Left To Their Fate: Pakistani Students Are Stranded In Turkey Amidst COVID-19
The butterfly effect caused with the first case of COVID-19 in Wuhan, China, on 17th November, 2019 has found the world in a testing storm of economic, political, and social struggle. In these unique circumstances all institutions – whether related to civil management, education, industry, or politics – are battling to hold their structures. Indeed, it is an individual’s duty to understand the novelty and sensitivity of the situation and not lose their selves to panic. However, it is the same novelty that has left everyone susceptible to psychological tensions, hopelessness, and a general fear that buds from the complete change that has come to their lives.
Now whilst almost each one of us understands that some people are facing worse scenarios than our own selves, it is also essential to recognize the fact that everyone is facing their own severity of the situation. Additionally, it is never healthy to compare situations that people are in, for several parties are often engaged in a combined predicament. This leads us to the question of the Pakistani reaction to repatriating students and its necessity.
Earlier in this pandemic, Pakistan refused to repatriate students that were present in the Covid-19-stricken Wuhan as a show of ‘solidarity’ to the Chinese – at the cost of the psychological and general well-being of the students as well as their families awaiting their arrival in Pakistan. It was only after the students consistently begged the country to consider them and struggled to let their voices be heard that the Pakistani government finally repatriated them. Many people, both in our media, nation, and the government, misinterpret this plea as panic, selfishness and a means to communicate a lack of care from the foreign government. Though it might create the impression of panic, one needs to realize that the nature of the disease and the fact that families are filled with worry back in their homes, for their children’s health. In no way does it target the foreign nation hosting the student – as is the general misconception among the officials that respond to the students’ pleas.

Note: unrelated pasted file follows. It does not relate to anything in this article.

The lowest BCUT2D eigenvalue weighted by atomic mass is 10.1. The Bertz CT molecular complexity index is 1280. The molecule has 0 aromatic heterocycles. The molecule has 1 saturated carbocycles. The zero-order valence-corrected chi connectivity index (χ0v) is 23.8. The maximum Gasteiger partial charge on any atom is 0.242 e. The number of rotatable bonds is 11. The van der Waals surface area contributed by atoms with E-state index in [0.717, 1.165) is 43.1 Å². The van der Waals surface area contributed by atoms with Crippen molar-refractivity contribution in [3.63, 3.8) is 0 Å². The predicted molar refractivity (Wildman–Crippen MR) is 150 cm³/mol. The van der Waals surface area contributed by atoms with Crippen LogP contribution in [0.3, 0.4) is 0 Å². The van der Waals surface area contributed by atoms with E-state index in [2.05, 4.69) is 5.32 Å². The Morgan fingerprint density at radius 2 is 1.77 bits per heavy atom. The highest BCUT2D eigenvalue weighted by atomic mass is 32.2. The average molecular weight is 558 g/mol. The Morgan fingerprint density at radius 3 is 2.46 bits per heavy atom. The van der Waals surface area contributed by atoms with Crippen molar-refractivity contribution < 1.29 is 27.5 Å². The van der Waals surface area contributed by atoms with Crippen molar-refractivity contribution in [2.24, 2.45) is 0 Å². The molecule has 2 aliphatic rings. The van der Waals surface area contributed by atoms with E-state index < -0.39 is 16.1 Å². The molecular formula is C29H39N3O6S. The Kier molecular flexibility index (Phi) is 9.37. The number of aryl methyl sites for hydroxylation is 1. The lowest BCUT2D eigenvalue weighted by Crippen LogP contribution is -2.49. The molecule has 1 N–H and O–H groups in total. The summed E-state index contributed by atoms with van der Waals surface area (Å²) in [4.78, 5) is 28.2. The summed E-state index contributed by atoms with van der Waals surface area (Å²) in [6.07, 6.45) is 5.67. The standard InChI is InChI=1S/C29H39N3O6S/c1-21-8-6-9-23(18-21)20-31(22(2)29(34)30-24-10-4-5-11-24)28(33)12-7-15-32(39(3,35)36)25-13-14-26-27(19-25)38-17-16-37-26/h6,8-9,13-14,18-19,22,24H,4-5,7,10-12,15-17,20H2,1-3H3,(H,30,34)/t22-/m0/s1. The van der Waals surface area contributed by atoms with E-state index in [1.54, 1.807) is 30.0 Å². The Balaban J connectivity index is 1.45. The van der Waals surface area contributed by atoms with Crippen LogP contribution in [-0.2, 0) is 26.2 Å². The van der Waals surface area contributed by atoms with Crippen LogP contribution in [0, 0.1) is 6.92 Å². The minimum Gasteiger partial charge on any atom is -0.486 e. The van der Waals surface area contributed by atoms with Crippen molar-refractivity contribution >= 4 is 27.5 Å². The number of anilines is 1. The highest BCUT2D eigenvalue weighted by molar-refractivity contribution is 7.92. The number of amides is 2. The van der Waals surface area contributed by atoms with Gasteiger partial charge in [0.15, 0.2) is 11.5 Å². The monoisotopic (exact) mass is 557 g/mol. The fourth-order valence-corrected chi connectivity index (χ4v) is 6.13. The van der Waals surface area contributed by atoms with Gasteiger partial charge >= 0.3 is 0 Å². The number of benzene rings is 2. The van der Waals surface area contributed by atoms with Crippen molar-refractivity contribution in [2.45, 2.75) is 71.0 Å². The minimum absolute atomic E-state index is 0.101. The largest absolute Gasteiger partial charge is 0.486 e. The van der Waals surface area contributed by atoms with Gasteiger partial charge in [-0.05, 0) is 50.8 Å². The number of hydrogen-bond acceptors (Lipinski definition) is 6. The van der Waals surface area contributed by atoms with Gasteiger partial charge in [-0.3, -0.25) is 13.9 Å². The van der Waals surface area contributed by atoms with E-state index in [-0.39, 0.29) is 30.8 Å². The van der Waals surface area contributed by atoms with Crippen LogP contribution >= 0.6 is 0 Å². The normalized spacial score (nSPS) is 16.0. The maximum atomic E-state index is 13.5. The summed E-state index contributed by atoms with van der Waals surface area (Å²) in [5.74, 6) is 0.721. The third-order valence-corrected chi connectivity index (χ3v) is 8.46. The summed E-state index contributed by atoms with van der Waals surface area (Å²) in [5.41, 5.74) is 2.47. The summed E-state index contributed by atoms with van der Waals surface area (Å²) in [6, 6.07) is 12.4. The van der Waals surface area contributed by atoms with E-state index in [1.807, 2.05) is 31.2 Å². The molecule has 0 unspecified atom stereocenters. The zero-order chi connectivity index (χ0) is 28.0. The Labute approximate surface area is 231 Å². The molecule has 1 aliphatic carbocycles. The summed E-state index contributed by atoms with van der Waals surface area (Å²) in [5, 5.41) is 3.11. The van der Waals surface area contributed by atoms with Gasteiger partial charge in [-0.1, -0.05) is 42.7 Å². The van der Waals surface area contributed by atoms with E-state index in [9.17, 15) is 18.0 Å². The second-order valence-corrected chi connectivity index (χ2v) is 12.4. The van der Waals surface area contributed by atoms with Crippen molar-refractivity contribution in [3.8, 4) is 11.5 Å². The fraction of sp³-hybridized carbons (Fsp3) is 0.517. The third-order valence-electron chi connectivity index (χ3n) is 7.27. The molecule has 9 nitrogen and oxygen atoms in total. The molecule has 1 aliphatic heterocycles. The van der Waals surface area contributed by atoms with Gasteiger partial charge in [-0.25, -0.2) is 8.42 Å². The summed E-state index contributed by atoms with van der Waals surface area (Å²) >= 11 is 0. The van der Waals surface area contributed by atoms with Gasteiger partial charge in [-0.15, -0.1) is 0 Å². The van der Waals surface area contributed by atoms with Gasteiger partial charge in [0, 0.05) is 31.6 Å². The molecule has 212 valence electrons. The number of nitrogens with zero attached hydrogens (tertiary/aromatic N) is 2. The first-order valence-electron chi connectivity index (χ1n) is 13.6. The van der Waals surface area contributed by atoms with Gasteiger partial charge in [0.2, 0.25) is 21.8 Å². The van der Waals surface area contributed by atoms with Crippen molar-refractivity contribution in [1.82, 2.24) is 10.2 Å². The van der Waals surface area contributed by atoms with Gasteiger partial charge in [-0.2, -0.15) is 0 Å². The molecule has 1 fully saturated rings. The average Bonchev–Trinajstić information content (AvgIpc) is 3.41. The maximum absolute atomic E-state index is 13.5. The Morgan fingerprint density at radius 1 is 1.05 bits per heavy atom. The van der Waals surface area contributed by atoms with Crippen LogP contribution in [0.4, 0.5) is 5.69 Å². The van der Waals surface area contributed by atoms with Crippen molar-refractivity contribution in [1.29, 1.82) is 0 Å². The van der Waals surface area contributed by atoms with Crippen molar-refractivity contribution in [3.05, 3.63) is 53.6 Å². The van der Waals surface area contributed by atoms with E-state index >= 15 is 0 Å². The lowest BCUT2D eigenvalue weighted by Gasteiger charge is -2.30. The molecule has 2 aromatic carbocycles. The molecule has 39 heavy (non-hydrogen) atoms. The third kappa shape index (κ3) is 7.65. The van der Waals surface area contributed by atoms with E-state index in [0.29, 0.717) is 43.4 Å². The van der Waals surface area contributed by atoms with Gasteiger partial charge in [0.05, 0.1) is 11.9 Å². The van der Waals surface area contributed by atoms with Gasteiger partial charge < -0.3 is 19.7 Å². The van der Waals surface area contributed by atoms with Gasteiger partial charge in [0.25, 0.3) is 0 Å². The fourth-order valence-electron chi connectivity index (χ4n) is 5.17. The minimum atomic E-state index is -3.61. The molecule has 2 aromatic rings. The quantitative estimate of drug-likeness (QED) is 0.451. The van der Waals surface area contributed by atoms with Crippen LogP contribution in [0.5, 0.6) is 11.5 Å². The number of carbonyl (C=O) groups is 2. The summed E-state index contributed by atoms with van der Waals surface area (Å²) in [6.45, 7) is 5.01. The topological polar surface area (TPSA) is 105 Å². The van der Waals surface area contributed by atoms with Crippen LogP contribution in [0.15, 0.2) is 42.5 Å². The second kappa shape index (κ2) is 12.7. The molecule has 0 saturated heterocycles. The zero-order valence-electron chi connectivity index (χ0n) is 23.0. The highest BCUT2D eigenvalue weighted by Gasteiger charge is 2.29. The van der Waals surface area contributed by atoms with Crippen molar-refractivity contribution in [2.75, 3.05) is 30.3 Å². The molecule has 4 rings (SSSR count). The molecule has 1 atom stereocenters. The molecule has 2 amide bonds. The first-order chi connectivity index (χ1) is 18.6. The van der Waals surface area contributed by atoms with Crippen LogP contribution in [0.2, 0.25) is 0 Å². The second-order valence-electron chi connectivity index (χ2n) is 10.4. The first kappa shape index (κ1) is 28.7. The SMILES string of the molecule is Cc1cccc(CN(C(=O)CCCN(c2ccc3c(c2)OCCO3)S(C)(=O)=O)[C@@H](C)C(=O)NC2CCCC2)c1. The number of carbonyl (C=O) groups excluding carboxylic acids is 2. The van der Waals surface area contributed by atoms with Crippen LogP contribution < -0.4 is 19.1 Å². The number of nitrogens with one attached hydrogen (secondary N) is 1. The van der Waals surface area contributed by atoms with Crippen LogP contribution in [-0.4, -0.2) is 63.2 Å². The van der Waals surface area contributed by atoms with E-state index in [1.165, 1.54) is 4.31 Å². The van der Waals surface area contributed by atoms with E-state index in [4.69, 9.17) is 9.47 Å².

Among the students desiring repatriation are those stuck in Turkey amidst this pandemic. Unlike other governments that advised students to return to their countries immediately with news of the pandemic, like the Dutch and Singaporean ones, Pakistan refused to send out such a notice. Furthermore, as the situation continued to worsen in Turkey and accommodations were changed, due to the cleaner private dorms being turned into quarantine facilities for repatriated citizens and Turkish International students, Pakistani students also began to press the country and embassy to take them back. In no way did we mention that the accommodations were sub-standard. Instead we continue to make do — despite observing many fellow-students of other nationalities fleeing from the dorms to find shelter in apartments. Merely expressing the concern that these new accommodations did not live up to prior standards, we voiced our desire to go back.